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Old 04-24-2006, 02:53 AM   #1
okok
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Question Basic questions about partitioning and multiple OSs


I am about to install both Windows XP (which I need for a specific program I need for my work) and a Linux distribution - I am still unsure which, but as a novice I tend to choose wither Mandriva or Mepis, which have both impreesed me in different ways.

Both these distributions include means to parition the HD, and from some reading I did, I understand I have to first install Windows, and then use these means to shrink the single ntfs partition and make room for the Linux paritions.

I also read that if I want to share files between windows and Linux I should create an additional Fat32 parition, which would be readble from both OSs and save these files there.

Finally, I read that it would be a good idea to put my linux home directory on a parition separate from the rest of the OS, so that I can easily wipe out the linux OS and install a new one if I wish without putting my data at risk.

My question is this: can the automated tools provided by Mandriva and Mepis be used to create this HD configuration (a windows ntfs partition; a shared fat32 partition; a linux os paritions; a linux home parition), or will I have to use something else, and parition my HD in advance?

I would appreciate any help and any reference to relevant guides for the complete novice.

Thanks in advance for your help and patience.
 
Old 04-24-2006, 03:57 AM   #2
Agrouf
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Okok,

Mandriva provides diskdrake and mepis provides qtparted.
Both are front-ends for managing partitions (including resizing, creation and deletion). Both are based on the same core programs, but look different. diskdrake is more newbie-friendly, in my opinion.

However, resizing a ntfs partitions can take ages (up to several hours for big and full partitions). I advise that you create the partitions BEFORE you install windows so you don't need to resize it afterwards.

1/ partitions the pard drive (diskdrake or qtparted)
2/ install windows
3/ install linux

Last edited by Agrouf; 04-24-2006 at 04:01 AM.
 
Old 04-24-2006, 07:45 AM   #3
okok
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Thanks for the advice. Will a tool like diskdrake, which I understand is part of Mandriva, or qtparted, be able to create all these partition types, or will I need to use them to create only ones for Linux and leave empty the part where windows is supposed to be installed? Or is windows intallable only into partitions with a recongnized (ntfs or fat) file system?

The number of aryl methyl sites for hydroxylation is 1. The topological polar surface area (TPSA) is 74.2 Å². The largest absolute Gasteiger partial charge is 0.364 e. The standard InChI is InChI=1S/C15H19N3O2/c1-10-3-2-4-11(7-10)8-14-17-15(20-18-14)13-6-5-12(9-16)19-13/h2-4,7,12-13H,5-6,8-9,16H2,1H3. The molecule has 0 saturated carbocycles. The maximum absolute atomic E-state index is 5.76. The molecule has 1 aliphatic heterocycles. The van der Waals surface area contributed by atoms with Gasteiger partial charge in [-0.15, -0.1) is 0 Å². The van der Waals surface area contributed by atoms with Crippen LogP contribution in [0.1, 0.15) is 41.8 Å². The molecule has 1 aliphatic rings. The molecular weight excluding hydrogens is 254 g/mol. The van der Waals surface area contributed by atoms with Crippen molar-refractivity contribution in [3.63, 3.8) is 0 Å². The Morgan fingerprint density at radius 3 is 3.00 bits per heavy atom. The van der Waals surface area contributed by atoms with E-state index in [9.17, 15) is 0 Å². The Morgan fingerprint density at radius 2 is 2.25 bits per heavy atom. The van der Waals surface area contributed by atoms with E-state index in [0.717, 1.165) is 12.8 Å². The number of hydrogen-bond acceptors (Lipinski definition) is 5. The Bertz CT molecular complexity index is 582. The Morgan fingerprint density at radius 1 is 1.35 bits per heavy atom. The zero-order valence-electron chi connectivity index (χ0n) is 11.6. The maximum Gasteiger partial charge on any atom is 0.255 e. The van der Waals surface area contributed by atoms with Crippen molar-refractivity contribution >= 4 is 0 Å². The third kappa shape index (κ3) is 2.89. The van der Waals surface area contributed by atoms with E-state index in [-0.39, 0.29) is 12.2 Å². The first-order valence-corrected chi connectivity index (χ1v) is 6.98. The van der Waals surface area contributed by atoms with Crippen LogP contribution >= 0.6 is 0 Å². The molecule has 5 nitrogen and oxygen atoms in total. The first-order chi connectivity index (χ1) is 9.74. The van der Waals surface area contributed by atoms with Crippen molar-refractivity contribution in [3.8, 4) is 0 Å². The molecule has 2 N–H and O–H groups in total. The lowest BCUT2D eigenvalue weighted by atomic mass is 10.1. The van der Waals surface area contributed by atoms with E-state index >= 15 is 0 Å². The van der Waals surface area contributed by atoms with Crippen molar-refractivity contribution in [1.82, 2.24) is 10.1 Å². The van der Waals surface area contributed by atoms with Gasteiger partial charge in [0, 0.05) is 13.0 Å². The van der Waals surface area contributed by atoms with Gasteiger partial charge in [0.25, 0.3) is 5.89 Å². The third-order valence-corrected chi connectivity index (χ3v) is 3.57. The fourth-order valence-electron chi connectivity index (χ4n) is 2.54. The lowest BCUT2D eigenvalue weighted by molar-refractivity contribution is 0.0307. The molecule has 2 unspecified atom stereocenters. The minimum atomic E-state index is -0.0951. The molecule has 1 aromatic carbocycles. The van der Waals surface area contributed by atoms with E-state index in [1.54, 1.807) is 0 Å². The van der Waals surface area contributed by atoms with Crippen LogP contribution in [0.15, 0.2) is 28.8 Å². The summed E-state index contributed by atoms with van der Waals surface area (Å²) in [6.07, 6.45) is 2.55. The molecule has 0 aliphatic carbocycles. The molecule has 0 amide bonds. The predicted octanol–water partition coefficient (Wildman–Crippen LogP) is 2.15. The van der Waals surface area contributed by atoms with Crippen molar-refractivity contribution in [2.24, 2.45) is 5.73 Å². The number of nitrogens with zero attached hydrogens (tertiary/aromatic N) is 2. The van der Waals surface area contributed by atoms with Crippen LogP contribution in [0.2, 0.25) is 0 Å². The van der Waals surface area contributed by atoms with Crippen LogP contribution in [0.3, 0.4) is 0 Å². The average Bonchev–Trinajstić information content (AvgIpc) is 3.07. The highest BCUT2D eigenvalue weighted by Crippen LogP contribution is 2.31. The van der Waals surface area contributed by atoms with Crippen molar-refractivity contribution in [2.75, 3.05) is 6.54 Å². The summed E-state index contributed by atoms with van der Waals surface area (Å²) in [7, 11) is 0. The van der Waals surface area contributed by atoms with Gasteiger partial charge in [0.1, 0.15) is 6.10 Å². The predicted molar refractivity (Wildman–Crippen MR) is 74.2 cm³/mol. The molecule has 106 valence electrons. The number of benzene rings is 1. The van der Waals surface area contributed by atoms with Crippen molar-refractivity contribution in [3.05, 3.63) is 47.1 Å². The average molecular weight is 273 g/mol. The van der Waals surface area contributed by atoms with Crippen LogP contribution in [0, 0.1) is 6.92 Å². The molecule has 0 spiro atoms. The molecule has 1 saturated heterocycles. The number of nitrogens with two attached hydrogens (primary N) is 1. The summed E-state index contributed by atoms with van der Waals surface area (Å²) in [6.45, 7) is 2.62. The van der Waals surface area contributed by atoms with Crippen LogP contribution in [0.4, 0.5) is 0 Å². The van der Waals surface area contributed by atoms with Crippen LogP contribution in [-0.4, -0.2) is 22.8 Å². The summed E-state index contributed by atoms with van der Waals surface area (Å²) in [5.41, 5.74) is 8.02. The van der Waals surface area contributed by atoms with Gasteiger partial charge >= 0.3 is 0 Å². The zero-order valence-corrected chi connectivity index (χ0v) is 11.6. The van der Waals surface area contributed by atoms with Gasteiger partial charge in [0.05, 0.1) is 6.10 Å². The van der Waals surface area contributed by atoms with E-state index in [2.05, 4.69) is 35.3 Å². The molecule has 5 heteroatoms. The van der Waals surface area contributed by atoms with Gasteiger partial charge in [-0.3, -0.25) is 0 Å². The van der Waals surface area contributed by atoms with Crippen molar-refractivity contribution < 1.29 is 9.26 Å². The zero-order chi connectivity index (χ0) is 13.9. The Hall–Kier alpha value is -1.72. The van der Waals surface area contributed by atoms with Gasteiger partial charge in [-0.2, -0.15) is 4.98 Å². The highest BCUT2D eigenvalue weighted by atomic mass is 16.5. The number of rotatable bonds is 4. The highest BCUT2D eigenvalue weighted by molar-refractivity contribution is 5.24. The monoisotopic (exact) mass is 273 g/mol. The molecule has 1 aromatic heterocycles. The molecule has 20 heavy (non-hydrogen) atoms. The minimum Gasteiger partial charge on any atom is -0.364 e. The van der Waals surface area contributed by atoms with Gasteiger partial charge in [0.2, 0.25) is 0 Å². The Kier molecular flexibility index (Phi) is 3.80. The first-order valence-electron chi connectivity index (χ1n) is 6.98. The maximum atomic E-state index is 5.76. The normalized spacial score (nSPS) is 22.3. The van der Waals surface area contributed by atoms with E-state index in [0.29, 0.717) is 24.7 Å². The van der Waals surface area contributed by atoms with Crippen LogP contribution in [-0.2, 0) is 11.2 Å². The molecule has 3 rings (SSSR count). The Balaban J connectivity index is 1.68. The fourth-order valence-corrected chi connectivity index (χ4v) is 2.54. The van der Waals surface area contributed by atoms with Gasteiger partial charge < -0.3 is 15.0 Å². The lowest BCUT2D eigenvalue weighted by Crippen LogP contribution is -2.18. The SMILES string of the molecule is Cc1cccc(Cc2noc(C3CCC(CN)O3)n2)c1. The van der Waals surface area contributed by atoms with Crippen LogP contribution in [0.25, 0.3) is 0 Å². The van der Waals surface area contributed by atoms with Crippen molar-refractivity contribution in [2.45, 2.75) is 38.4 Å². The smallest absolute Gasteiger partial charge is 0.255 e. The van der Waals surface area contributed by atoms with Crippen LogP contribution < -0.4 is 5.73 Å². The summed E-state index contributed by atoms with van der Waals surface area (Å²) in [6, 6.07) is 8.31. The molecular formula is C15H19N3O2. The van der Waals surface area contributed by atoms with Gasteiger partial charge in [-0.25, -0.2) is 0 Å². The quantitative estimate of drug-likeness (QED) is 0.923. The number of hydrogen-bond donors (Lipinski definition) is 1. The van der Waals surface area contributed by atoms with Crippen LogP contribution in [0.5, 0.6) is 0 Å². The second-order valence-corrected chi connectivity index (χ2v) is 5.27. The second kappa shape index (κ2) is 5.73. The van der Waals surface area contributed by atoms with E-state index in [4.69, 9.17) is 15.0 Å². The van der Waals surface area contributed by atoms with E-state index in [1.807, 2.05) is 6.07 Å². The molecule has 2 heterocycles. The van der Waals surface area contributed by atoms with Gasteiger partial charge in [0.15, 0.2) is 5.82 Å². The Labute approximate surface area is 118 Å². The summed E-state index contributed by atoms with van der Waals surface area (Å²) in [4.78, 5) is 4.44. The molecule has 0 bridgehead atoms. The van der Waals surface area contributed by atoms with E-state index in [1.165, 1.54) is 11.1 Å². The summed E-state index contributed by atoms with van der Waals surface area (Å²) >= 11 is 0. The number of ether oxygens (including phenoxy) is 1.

Old 04-24-2006, 07:49 AM   #4
okok
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One more question - am I supposed to create the different partitions for linux (swap, home, and the rest) if I pre-partition the HD, or do I just need to create a free partition which will then be further parititioned by the installer if I use one that is supposed to take care of disk partitioning automatically?
 
Old 04-24-2006, 08:20 AM   #5
weibullguy
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Quote:
Originally Posted by okok
Will a tool like diskdrake, which I understand is part of Mandriva, or qtparted, be able to create all these partition types, or will I need to use them to create only ones for Linux and leave empty the part where windows is supposed to be installed? Or is windows intallable only into partitions with a recongnized (ntfs or fat) file system?
Yes. The partitioning tool really only chops up the hard drive. Another tool (e.g., 'format' in DOS/Win or 'mke2fs' in Linux) actually creates the file system.

Windows should detect that partition you choose is either raw or the wrong file system. Windows will format that partition as ntfs or fat as part of the installation process.

Quote:
Originally Posted by okok
One more question - am I supposed to create the different partitions for linux (swap, home, and the rest) if I pre-partition the HD, or do I just need to create a free partition which will then be further parititioned by the installer if I use one that is supposed to take care of disk partitioning automatically?
Either way should work. But I'd just split the hard drive into two partitions, install Windows, and then come back and further partition the Linux part.
 
Old 04-24-2006, 08:31 AM   #6
okok
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Many thanks!
 
  


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